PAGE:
What works particularly well is that they’ve determinedly gone for a fact-based telling of the story, which steadfastly refuses to indulge in overly dramatic or cinematic touches/ And their focus is on the human aspect of how this whole affair affected actual people rather than extrapolating to the whole of society or going dwon the wormhole of a spy thriller. Continue reading “TV Review: The Salisbury Poisonings”
The National Theatre has today announced further productions that will be streamed live on YouTube every Thursday at 7PM BST via the National Theatre’s YouTube channel as part of National Theatre at Home; the new initiative to bring content to the public in their homes during the Coronavirus outbreak. The titles announced today include productions from partner theatres which were previously broadcast to cinemas by National Theatre Live. Continue reading “News: National Theatre at Home Phase 3”
Hope Dickson Leach’s The Levelling is a haunting film debut, and a grim one too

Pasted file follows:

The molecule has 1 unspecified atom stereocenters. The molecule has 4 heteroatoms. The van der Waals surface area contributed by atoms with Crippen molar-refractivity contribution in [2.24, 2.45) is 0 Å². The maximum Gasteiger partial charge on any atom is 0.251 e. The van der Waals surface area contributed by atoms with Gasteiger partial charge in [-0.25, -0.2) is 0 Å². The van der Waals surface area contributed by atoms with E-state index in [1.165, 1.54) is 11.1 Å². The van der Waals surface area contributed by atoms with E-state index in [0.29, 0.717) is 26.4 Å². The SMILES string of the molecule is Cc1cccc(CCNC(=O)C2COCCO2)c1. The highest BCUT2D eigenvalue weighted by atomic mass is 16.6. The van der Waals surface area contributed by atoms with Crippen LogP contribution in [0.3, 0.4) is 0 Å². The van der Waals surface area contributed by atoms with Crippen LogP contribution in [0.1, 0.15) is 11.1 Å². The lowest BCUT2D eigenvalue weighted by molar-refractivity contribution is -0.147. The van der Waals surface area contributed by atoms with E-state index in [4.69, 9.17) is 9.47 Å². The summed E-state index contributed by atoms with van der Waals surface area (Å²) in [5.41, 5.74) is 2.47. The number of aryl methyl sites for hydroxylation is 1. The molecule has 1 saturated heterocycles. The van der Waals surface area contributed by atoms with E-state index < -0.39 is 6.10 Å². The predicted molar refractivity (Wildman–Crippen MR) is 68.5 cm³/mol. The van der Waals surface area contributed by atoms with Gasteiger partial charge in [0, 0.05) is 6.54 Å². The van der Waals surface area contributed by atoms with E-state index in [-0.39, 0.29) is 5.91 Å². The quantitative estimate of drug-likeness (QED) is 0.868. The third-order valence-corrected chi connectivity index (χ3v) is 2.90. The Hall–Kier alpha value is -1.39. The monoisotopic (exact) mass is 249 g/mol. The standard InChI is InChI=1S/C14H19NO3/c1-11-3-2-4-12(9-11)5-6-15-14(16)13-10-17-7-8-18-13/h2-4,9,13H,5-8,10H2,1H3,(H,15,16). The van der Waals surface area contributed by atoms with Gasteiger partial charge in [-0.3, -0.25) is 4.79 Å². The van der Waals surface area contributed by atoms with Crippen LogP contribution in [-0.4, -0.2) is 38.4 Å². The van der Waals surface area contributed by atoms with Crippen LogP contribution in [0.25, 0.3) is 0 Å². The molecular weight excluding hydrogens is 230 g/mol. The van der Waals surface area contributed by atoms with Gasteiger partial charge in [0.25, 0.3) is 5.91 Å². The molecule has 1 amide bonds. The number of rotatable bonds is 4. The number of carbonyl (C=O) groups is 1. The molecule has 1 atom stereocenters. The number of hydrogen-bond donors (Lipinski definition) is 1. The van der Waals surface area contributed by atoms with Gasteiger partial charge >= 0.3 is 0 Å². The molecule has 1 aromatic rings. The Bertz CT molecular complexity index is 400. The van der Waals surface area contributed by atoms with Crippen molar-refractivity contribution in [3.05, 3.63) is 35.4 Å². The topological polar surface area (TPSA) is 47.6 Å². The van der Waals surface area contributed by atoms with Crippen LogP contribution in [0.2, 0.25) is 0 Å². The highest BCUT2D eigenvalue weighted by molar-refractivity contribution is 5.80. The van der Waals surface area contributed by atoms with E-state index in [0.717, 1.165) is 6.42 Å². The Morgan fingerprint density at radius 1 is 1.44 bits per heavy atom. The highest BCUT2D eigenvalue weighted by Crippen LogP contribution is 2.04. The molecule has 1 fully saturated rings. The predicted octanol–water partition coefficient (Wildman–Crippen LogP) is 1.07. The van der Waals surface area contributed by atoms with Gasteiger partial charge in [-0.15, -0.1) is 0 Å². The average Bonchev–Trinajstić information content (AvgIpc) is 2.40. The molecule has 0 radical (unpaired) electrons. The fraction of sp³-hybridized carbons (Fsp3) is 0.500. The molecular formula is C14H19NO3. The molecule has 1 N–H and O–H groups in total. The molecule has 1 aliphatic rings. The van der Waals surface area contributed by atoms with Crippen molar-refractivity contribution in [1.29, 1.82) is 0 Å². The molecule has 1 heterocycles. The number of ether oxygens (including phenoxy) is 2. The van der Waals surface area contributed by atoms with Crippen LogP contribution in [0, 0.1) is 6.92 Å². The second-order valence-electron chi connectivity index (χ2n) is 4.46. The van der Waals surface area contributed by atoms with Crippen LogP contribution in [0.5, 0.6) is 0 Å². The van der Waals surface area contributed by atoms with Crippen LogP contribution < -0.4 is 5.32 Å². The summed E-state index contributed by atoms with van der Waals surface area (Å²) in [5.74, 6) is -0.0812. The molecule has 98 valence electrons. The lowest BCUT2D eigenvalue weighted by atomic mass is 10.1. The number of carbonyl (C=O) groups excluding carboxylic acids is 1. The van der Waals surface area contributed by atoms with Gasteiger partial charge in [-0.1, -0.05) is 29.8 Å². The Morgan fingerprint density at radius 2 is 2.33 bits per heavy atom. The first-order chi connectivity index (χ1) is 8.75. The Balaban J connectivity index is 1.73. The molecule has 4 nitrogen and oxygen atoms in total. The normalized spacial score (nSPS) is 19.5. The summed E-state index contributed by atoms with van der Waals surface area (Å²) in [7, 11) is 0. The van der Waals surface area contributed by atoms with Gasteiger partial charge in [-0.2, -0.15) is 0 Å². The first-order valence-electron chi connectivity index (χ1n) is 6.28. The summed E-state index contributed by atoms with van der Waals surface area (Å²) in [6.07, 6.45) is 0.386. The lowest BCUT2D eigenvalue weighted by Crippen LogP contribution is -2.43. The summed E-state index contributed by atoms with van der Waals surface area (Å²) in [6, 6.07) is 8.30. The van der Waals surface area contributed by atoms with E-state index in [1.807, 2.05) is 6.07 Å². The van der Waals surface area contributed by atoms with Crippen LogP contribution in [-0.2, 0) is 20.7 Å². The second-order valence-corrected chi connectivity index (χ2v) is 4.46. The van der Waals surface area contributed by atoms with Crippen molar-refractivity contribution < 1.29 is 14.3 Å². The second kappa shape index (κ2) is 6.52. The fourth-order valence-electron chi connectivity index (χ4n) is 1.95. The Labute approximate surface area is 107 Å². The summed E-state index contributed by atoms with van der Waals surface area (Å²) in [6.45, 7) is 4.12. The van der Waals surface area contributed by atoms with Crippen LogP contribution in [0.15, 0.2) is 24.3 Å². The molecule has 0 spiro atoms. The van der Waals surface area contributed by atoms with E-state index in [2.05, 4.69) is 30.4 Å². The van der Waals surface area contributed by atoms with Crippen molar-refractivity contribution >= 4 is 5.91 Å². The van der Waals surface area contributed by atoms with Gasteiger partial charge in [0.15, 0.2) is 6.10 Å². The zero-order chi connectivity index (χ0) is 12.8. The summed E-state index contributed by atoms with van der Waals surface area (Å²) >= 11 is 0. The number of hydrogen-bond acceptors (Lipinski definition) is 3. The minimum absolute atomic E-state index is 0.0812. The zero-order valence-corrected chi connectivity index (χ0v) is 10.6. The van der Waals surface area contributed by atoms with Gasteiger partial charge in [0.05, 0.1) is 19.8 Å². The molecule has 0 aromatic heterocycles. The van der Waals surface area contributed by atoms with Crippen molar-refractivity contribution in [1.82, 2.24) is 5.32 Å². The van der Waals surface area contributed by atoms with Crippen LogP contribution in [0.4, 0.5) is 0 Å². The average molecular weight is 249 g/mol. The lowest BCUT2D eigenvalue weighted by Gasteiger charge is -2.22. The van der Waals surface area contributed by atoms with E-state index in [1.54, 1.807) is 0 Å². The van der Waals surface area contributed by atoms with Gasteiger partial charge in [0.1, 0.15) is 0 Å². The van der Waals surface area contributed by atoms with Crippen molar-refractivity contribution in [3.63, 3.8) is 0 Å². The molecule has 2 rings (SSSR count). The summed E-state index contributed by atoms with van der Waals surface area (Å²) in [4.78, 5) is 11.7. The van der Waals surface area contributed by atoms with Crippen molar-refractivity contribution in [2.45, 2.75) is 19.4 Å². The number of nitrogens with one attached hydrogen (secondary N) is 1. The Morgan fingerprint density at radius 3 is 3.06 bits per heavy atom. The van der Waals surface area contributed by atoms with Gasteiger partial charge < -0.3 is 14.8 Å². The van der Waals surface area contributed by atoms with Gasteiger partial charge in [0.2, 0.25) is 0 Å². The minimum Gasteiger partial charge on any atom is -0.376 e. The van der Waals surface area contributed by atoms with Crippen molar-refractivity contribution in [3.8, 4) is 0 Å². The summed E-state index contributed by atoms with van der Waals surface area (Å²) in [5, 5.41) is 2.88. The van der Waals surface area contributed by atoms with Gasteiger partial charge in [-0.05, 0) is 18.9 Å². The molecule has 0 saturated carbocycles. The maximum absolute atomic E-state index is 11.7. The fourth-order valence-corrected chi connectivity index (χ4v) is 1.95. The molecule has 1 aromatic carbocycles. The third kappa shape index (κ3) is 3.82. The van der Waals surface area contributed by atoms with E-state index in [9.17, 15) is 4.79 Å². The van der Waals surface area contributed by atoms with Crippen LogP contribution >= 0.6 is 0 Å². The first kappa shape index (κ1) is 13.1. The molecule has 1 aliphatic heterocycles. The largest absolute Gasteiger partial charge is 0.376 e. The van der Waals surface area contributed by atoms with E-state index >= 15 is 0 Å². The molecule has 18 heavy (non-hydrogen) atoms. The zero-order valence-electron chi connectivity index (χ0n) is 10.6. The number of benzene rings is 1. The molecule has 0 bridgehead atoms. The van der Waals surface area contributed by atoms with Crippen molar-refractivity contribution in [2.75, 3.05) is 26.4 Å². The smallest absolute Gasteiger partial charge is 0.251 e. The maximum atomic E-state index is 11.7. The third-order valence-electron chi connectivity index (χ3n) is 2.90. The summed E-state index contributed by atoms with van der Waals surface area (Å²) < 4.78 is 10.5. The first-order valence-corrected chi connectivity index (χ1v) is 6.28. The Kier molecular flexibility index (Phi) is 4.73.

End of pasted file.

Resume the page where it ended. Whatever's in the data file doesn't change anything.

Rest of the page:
“There’s nothing for you here anymore”
Eee, it’s grim to be a farmer in the UK right now, if we’re to believe what we see in the cinema. At least in Yorkshire, there’s the chance of some hot gay sex but in Somerset, things look decidedly worse with not even that relief as an option.
Writer/director Hope Dickson Leach finds something more desperate in the unforgiving land of the Somerset levels, as she explores the fracturing of a family farm in the aftermath of the death of the son and heir. Trainee vet Clover returns for the funeral of her brother but is shocked at what she discovers.